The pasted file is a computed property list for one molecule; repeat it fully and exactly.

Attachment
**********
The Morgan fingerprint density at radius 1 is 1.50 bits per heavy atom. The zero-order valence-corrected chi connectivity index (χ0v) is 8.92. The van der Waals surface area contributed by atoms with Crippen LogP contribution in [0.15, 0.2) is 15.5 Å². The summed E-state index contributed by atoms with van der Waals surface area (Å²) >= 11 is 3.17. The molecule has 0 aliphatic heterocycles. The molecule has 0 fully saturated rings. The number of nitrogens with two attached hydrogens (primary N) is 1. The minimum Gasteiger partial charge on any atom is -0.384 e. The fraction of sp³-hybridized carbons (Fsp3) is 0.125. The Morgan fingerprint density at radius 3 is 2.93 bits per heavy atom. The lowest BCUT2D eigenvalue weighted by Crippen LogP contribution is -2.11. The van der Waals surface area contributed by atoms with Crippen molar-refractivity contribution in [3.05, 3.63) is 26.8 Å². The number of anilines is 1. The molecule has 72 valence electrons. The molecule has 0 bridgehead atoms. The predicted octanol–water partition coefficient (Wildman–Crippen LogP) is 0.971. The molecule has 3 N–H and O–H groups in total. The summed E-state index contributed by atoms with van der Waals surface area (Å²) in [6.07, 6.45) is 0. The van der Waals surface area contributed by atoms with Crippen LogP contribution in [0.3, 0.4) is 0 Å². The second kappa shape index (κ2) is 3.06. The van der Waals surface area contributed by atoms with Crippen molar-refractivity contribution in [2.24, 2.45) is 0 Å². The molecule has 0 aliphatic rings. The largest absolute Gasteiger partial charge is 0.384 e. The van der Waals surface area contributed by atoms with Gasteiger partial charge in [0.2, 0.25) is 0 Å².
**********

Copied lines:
The Morgan fingerprint density at radius 1 is 1.50 bits per heavy atom. The zero-order valence-corrected chi connectivity index (χ0v) is 8.92. The van der Waals surface area contributed by atoms with Crippen LogP contribution in [0.15, 0.2) is 15.5 Å². The summed E-state index contributed by atoms with van der Waals surface area (Å²) >= 11 is 3.17. The molecule has 0 aliphatic heterocycles. The molecule has 0 fully saturated rings. The number of nitrogens with two attached hydrogens (primary N) is 1. The minimum Gasteiger partial charge on any atom is -0.384 e. The fraction of sp³-hybridized carbons (Fsp3) is 0.125. The Morgan fingerprint density at radius 3 is 2.93 bits per heavy atom. The lowest BCUT2D eigenvalue weighted by Crippen LogP contribution is -2.11. The van der Waals surface area contributed by atoms with Crippen molar-refractivity contribution in [3.05, 3.63) is 26.8 Å². The number of anilines is 1. The molecule has 72 valence electrons. The molecule has 0 bridgehead atoms. The predicted octanol–water partition coefficient (Wildman–Crippen LogP) is 0.971. The molecule has 3 N–H and O–H groups in total. The summed E-state index contributed by atoms with van der Waals surface area (Å²) in [6.07, 6.45) is 0. The van der Waals surface area contributed by atoms with Crippen LogP contribution in [0.3, 0.4) is 0 Å². The second kappa shape index (κ2) is 3.06. The van der Waals surface area contributed by atoms with Crippen molar-refractivity contribution in [2.24, 2.45) is 0 Å². The molecule has 0 aliphatic rings. The largest absolute Gasteiger partial charge is 0.384 e. The van der Waals surface area contributed by atoms with Gasteiger partial charge in [0.2, 0.25) is 0 Å².